GINN: A look at high-speed internet, organ donation, online retail shopping, | Opinion
As we complete the third week under the Gold Dome, the legislature is working full steam ahead to improve the lives of our Georgia citizens. During the third week, the Senate passed a number of bills and held numerous committee meetings. I would also like to update you on a few bills that were passed in the Senate.
Two bills have been heard in the Senate that have the ability to significantly impact citizens across the state in a very beneficial way. Currently, if someone wants to donate an organ, such as a kidney or liver, they risk losing their insurance coverage and potentially losing their income if they have to take time off work. reason for his recovery. Senate Bill 330 is designed to provide protection to living donors as well as to protect such donors against the loss or denial of life insurance coverage. In addition, this bill would grant a tax credit to businesses to help their employees donate organs. Organ donation is vital for those in need and has the potential to save the lives of many Georgians. Hopefully this bill will inspire more people to take the plunge to become an organ donor without fear of losing their life insurance. Legislation should also increase support for the decision to donate an organ to someone in need.
At the height of the pandemic, we saw a massive influx of online shopping. As a result, we have also experienced an increase in sales of stolen or fraudulent products. While it is important for our state to maintain its leadership in e-commerce, it is imperative that we ensure that online sellers and third-party retailers can verify the validity of their products before they reach the hands. of the consumer. SB 332 will crack down on organized retail crime by providing extensive protections for consumers who are at risk of unknowingly purchasing stolen or counterfeit products from various online marketplaces. Specifically, this bill will require these marketplaces to verify the validity of these third-party sellers and provide consumers with an email, phone number or direct electronic communication point to contact the sellers if they have questions or concerns regarding potential assets.
This week, Governor Brian Kemp announced a number of grants, made available with state and federal funds through the American Rescue Plan Act, to expand broadband availability throughout Georgia, particularly in the rural communities of our state. I have worked with my fellow legislators for several years on legislation to connect all areas of Georgia to reliable, high-speed broadband. This week, I was thrilled to participate in the announcement of a new public-private partnership between Jackson EMC and TruVista to further expand broadband in northeast Georgia. As a former Jackson EMC engineer, I’m thrilled to see that they continue to work to bring power to people. Information is as much a priority today as electricity was for people in the dark before the rural electrification program. Jackson EMC is committed to community development and its partnership with TruVista will provide thousands upon thousands of Northeast Georgia residents (primarily Jackson and Madison counties) with high-speed Internet service. All state government entities, local government units, industries and non-profit organizations were eligible to apply for federal funding to help expand broadband in the United States. After reviewing the numerous applications, it has been proven that citizens need better broadband options for work, school and leisure. In total, Governor Kemp announced 49 projects. The majority of the projects represent public-private partnerships. Additionally, the bulk of the grantees were local governments and non-profit organizations, as well as 14 service providers spanning the perimeter of large enterprises, EMCs, and local Georgia-based telecommunications companies. I am also delighted to announce that one of the companies receiving an ARPA grant is Spectrum Southeast in Clarke County, which will receive $1,094,340 to serve 574 customers. I am happy to see this progress for the communities I am fortunate to serve. I look forward to updating you on future developments.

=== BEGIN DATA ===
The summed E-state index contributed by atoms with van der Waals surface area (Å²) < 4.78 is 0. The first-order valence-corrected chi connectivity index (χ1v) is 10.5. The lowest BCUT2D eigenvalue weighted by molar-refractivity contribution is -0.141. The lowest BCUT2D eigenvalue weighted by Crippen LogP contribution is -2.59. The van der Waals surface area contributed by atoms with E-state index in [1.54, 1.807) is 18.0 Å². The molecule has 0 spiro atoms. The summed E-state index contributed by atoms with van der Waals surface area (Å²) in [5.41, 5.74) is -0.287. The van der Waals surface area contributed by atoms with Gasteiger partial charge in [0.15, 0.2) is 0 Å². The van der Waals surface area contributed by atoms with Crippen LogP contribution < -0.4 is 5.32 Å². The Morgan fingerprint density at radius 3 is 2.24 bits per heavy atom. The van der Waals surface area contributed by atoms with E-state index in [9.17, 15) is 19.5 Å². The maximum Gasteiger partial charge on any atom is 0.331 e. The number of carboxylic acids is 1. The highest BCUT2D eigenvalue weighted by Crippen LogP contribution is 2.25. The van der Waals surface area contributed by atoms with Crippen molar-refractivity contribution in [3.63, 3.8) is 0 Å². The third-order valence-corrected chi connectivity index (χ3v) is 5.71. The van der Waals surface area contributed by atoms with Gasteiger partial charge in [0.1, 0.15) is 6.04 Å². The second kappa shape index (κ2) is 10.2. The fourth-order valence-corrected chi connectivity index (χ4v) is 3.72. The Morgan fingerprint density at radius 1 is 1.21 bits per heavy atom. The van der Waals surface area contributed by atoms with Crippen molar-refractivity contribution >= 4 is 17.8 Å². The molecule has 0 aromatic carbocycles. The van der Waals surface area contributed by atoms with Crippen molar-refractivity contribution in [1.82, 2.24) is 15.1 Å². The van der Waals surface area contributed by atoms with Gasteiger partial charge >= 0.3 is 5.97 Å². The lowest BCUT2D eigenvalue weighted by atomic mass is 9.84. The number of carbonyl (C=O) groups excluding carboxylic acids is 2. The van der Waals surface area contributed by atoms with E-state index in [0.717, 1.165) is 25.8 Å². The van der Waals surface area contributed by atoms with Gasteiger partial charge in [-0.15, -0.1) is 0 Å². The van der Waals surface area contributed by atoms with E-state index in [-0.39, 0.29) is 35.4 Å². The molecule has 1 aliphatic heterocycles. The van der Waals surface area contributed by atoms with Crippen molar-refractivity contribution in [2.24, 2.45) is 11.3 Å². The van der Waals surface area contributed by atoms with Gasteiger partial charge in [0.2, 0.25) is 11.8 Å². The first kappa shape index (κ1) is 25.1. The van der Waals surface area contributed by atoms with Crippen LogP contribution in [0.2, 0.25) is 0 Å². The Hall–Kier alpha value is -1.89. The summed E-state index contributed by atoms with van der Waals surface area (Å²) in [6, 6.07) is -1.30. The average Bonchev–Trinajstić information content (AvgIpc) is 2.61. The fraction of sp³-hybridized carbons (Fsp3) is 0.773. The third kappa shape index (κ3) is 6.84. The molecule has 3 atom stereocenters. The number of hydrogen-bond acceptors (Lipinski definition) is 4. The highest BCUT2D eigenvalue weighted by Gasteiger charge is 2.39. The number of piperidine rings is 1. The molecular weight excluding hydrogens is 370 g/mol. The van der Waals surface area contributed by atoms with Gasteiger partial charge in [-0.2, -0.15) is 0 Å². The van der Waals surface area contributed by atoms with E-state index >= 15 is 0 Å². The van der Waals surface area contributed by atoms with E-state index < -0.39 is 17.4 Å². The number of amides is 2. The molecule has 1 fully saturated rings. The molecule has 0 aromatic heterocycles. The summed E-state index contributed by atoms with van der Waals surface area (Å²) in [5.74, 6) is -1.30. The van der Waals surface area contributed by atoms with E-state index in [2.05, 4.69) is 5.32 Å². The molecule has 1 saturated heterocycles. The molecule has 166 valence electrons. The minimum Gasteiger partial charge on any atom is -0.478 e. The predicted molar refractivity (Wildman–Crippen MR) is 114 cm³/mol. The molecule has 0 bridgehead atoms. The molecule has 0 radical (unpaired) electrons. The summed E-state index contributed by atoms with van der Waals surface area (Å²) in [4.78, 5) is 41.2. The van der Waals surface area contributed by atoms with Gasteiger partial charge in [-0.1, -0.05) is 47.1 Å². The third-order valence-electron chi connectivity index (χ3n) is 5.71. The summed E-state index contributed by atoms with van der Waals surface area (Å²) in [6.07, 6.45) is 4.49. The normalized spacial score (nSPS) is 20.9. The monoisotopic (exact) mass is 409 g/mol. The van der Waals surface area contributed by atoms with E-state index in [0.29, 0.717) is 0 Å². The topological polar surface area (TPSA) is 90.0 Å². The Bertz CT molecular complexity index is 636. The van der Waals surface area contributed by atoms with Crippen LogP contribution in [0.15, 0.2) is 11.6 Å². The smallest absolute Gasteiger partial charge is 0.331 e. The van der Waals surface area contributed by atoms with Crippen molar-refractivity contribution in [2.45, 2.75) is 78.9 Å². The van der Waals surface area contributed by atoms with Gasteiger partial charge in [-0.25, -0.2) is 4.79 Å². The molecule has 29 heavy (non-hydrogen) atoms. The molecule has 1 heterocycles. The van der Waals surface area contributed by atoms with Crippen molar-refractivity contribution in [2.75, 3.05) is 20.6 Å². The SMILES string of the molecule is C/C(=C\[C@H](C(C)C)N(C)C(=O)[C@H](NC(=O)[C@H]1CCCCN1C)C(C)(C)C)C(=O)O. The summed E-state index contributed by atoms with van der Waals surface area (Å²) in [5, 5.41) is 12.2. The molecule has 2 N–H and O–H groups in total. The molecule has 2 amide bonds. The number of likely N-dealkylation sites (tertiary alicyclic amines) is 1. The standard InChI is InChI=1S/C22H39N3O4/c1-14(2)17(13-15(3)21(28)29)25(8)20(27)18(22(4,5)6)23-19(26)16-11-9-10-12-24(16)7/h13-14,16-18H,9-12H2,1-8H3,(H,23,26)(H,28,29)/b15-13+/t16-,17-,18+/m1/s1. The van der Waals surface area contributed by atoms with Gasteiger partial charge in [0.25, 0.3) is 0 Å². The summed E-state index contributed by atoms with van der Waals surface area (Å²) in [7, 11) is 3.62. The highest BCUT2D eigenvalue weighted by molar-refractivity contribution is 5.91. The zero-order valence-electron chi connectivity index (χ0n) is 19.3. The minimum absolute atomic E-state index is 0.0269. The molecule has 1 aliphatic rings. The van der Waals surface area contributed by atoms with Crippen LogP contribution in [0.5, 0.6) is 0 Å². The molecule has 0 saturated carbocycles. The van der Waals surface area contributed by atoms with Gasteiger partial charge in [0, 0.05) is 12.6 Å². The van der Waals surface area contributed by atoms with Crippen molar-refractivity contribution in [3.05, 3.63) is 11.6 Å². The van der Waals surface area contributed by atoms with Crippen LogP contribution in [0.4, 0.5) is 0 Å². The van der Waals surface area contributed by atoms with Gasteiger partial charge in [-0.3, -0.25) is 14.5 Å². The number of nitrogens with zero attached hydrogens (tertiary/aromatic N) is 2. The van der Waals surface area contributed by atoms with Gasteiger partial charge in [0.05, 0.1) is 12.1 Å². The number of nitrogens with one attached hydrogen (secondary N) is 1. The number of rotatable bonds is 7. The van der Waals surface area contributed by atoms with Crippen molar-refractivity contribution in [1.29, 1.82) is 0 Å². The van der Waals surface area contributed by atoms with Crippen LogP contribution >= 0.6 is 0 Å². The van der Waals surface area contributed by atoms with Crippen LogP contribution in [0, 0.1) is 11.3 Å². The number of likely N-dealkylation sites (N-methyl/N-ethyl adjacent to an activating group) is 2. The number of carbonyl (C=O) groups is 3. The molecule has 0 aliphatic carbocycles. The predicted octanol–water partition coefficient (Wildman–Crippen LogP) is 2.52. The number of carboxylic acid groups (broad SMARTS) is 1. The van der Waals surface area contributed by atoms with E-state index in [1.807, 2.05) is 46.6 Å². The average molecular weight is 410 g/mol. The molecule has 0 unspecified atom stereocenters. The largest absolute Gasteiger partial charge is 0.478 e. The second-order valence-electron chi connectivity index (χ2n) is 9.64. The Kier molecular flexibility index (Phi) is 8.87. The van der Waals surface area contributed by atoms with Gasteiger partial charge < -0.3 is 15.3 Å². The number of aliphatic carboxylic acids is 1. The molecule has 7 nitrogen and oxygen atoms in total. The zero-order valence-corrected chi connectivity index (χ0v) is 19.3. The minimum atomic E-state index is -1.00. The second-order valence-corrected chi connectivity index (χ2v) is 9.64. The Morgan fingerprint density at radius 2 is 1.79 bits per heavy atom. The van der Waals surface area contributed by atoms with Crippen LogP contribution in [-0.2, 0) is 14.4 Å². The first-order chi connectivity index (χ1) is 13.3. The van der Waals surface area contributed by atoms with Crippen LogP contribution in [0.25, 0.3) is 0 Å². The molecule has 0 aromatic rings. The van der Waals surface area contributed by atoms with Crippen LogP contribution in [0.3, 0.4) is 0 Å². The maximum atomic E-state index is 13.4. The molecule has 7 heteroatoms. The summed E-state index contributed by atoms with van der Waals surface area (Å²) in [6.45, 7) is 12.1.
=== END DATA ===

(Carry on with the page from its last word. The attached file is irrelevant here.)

The Senate resumes its work on Monday, February 7. We will meet for five legislative days, in addition to the many committee meetings that are due to take place. The pace is picking up here at the Capitol. We continue to work to pass the budget. Thank you for continuing to trust me to serve the 47th arrondissement. It is truly an honour. If ever I can be of assistance, please do not hesitate to contact me here in my office at the Capitol. I’m always more than happy to help, and I look forward to continuing to represent your best interests in Georgia.
Senator Frank Ginn is chair of the transportation committee. He represents the 47th Senate District which includes Madison County and parts of Barrow, Clarke and Jackson counties. He can be reached at 404-656-4700 or by email at firstname.lastname@example.org.